They say every year in a sportsperson’s life, especially the peak year, equals almost 4-5 years of a normal career. When you lose something like an Olympic year, it is a big loss. Any other career — a doctor, journalist, lawyer — spans about 30-40 years but the active lives of top sportspersons average 10 years. So, while around March-April last year, there was a lot of apprehension about going ahead with the Olympics, with the vaccines yet to come in and people getting used to the Covid-19 scenario, the Games should go ahead now.
If I had to put it in perspective, take shuttler Sai Praneeth, who is 28. If he had missed the Olympics, I don’t know whether he would get another chance. That he has never participated in the Olympics would remain with him for the rest of his life. There are many potential medallists in Tokyo today, from whom we are hoping to get eight to 10 medals. Imagine the lives of the people associated with them that will change because of the Olympics. A lot of things in a sportsperson’s life are dependent on these big games and if you miss out on them, you actually miss out on a lifetime.
The pandemic Olympics will be stressful and isolated: Small rooms, athletes having to stay indoors, not meeting too many outside, no going for a walk to relieve the stress. Luckily, they are not there for a couple of months. They get there just five days before their event, finish it and return. So, the first day is jet lag, the second is getting to know the place, the third is to adjust and figure things out, the fourth is spent preparing for the match. You finish the match and you have 12 to 24 hours to pack your bags and leave. In this sense, it is going to be a very business-like Olympics.
Young athletes get used to having people around, practise for 3-4 hours, going to the gym or for a run and the day is busy. Here, you have two hours in the gym, then you sit down for lunch — which normally lasts for an hour, but in Tokyo, the protocol might say just eat and move, you will have half an hour. There is so much time where you are not doing anything.
Sitting in the room, you could mess with your phone; get on Facebook or Insta. And if you see somebody praising you or somebody wanting you to win or somebody who is negative about you, it starts shaping into a monster of the mind that you have to deal with. And that needs to be avoided. We need to be very wary of this possibility and have, say, a small carrom board or chessboard or a ludo game or a book or a yoga mat — something to just take the mind off the pressures of sport.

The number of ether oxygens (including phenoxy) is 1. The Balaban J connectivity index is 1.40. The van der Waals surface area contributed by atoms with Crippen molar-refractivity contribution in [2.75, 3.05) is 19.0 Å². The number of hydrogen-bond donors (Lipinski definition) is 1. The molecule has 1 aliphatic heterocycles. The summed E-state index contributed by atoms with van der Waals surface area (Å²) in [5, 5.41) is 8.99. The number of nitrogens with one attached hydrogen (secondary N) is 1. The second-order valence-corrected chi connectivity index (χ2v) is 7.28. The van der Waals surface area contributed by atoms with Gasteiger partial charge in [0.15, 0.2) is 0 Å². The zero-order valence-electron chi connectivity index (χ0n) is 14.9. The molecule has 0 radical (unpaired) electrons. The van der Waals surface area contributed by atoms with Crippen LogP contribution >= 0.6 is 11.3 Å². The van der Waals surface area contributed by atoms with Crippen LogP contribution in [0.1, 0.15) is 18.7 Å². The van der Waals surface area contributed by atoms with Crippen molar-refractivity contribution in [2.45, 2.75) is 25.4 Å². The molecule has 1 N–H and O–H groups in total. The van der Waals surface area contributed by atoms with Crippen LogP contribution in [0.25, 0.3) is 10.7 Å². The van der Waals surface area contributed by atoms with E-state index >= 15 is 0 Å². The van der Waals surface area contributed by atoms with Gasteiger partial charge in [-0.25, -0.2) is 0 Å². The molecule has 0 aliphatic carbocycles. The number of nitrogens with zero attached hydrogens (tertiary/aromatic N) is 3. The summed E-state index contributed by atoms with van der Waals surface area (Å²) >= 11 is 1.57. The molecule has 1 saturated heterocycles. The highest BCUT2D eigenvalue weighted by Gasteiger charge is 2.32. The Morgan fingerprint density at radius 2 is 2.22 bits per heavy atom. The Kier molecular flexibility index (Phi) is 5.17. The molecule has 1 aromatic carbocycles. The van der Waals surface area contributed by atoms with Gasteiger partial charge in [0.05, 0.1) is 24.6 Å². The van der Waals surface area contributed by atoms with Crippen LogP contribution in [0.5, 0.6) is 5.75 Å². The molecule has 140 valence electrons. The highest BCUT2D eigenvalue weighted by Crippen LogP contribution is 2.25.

The crowds do matter. If you are in a 100-metre race, the crowd just peps you up for the performance. A packed stadium gives you a boost of energy that an empty stadium can take back. Indians, by and large, will be okay as I don’t see Olympic sports in India having great crowds. We are used to empty stadiums.
There may be some unfortunate cases of athletes missing out due to having tested positive for Covid-19. The World No.1 skeet shooter tested positive, she got eliminated without participating. But in a larger perspective, it is still an even field because everybody is going through these issues. And everybody was at some sort of risk. And sport doesn’t have an even field at the best of times.
What is fair is that when the bell rings and the bout is started or the flag is signalled, if you win, you win. For athletes, the most important thing is to keep their head down and perform. It’s not the time to ask what’s fair or unfair. That’s needlessly complicating matters. They need to tell themselves that with whatever I have, I will do the best I can. That’s the mindset we should be looking at, and nothing more.
It’s an unpredictable world. Many people lost their qualifications because of what happened. If things go wrong, they should just prepare to come back and think of it as a bad memory and move on with life. Start again. Six months down, we have the Commonwealth Games and the Asian Games — there’s no time to lose. And that’s what sport is. All of them are used to ups and downs.
The reality is that in the Covid scenario, there have been so many families who have been affected by so many big blows. People have lost lives. If you’re competing and you miss something, it’s ok. It’s not the end of the world.
Some say that these medals will come with an asterisk. But you have these opportunities in normal times also. Sometimes injuries happen and open up the field. You get a lucky withdrawal. But at the end of the day, you still have to be present and grab the opportunity with both hands. There always have been people who had a chance but messed up. Even if there is a weak field, it is still a medal to be won. That needs boldness and leadership quality. That is the idea of sport. To grab the moment.
At no time in the Games’ recent history have athletes had such extended periods to exclusively focus on training and attaining top-notch fitness.
Our medal assessments have been based on performances in tournaments from as far back as two seasons ago. But I anticipate some surprise results from China and Korea that have been training away from prying eyes and will come out bolting.
Personally, I would love to see the women’s hockey team win. It has such strong players from Mizoram, Jharkhand, Orissa and Chhattisgarh. The success of this team — if they pull off a medal — will give our country a big boost. Like a dream come true.
I would also really like to see Dutee Chand advance in the 100m. Maybe not a win, but even if she gets to the final that’ll be a big thing for me.
This column first appeared in the print edition on July 24, 2021 under the title ‘Play in the moment’. The writer is a Sydney Games Olympian, All England champion and national head coach of badminton.